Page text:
Discuss Hamlet's speech (lines 76–86) in terms of the theme of appearance and reality, quoting briefly to substantiate your answer.

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In act I, scene 2, Hamlet speaks at length of the “the trappings and the suits of woe" and of “all forms, moods, shapes of grief, / That can denote me truly” to emphasize the difference between seeming and being—between appearance and authenticity.

In her advice that he cease grieving, Gertrude refers to her son’s “knighted colour,” or black mourning clothes. Hamlet builds on this, referring to “my inky cloak” and “customary suits of solemn black” to emphasize that such conventions are just that: customary. When he speaks of sighing and crying (“windy suspiration of forced breath, . . . the fruitful river in the eye”), in referencing the eye, he responds as well to her request that he support his country: “let thine eye look like a friend on Denmark.” Outward looks, Hamlet emphasizes (in four lines that begin with “Nor” or “No”), cannot be genuine. In contrast, his interior state is one of genuine grief: “I have that within which passeth show.”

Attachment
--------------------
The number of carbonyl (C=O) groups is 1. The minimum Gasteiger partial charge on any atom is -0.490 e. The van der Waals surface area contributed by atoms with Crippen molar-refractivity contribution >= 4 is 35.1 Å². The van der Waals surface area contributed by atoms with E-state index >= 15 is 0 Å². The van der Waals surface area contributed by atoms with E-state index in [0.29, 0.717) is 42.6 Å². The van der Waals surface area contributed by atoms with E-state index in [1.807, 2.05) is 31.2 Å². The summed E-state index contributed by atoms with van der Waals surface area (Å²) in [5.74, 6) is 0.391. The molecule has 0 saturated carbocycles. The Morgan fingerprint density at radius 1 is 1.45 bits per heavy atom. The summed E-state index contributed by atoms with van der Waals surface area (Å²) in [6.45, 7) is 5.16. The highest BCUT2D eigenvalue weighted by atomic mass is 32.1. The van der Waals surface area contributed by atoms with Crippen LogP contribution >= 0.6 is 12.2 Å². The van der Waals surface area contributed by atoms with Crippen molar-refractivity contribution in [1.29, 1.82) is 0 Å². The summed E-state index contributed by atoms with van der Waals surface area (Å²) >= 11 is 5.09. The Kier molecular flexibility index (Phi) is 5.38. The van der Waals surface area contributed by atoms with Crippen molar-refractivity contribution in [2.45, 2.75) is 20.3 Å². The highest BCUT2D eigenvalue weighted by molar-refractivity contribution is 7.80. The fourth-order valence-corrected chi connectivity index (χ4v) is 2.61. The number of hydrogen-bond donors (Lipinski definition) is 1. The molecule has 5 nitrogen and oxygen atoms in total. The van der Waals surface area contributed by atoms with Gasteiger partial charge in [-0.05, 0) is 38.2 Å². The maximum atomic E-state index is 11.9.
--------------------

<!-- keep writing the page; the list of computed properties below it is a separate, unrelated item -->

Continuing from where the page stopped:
At the end of this scene, after Gertrude and Claudius exeunt, Hamlet delivers his soliloquy on the solidness of flesh, ending with the line that contains “break, break my heart,” confirming that he is truly suffering.

Seems, madam! nay it is; I know not 'seems.'
'Tis not alone my inky cloak, good mother,
Nor customary suits of solemn black,
Nor windy suspiration of forced breath,
No, nor the fruitful river in the eye,
Nor the dejected 'havior of the visage,
Together with all forms, moods, shapes of grief,
That can denote me truly: these indeed seem,
For they are actions that a man might play:
But I have that within which passeth show;
These but the trappings and the suits of woe.

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*All quotes are taken from the Norton Shakespeare, based on the Oxford Edition.

In Act I, Scene 2, Queen Gertrude and King Claudius have announced their marriage; then they attempt to convince Hamlet to stop grieving over the death of his father.
Queen Gertrude explains that death is a part of life, to which Hamlet agrees; however, Queen Gertrude still does not understand why Hamlet is taking the death so personally if he knows that death is a part of life ("...Why seems it so particular with thee?").
Hamlet explains that it does not "seem" to be personal--it is personal. It is not just the black he wears or his desperate sighs, he is truly grieving ("These indeed 'seem',/For they are actions that a man might play...").

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